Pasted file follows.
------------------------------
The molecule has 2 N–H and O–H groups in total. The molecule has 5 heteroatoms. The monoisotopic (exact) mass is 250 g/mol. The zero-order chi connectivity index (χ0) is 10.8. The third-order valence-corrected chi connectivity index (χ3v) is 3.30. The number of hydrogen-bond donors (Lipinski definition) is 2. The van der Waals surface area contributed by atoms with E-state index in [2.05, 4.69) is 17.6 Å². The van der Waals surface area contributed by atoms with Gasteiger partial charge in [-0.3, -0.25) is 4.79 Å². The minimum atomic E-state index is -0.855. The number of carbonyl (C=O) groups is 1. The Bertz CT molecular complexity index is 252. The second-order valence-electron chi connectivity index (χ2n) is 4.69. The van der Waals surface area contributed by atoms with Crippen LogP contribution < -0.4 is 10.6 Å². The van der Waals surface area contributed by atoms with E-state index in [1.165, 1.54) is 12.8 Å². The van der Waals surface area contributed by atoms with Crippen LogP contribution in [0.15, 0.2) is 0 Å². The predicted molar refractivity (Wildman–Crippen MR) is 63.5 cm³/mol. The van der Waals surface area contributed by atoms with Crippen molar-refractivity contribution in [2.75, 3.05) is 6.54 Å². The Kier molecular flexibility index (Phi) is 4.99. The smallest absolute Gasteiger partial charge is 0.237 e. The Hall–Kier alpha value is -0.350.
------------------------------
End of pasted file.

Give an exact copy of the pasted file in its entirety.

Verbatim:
The molecule has 2 N–H and O–H groups in total. The molecule has 5 heteroatoms. The monoisotopic (exact) mass is 250 g/mol. The zero-order chi connectivity index (χ0) is 10.8. The third-order valence-corrected chi connectivity index (χ3v) is 3.30. The number of hydrogen-bond donors (Lipinski definition) is 2. The van der Waals surface area contributed by atoms with E-state index in [2.05, 4.69) is 17.6 Å². The van der Waals surface area contributed by atoms with Gasteiger partial charge in [-0.3, -0.25) is 4.79 Å². The minimum atomic E-state index is -0.855. The number of carbonyl (C=O) groups is 1. The Bertz CT molecular complexity index is 252. The second-order valence-electron chi connectivity index (χ2n) is 4.69. The van der Waals surface area contributed by atoms with Crippen LogP contribution < -0.4 is 10.6 Å². The van der Waals surface area contributed by atoms with E-state index in [1.165, 1.54) is 12.8 Å². The van der Waals surface area contributed by atoms with Crippen LogP contribution in [0.15, 0.2) is 0 Å². The predicted molar refractivity (Wildman–Crippen MR) is 63.5 cm³/mol. The van der Waals surface area contributed by atoms with Crippen molar-refractivity contribution in [2.75, 3.05) is 6.54 Å². The Kier molecular flexibility index (Phi) is 4.99. The smallest absolute Gasteiger partial charge is 0.237 e. The Hall–Kier alpha value is -0.350.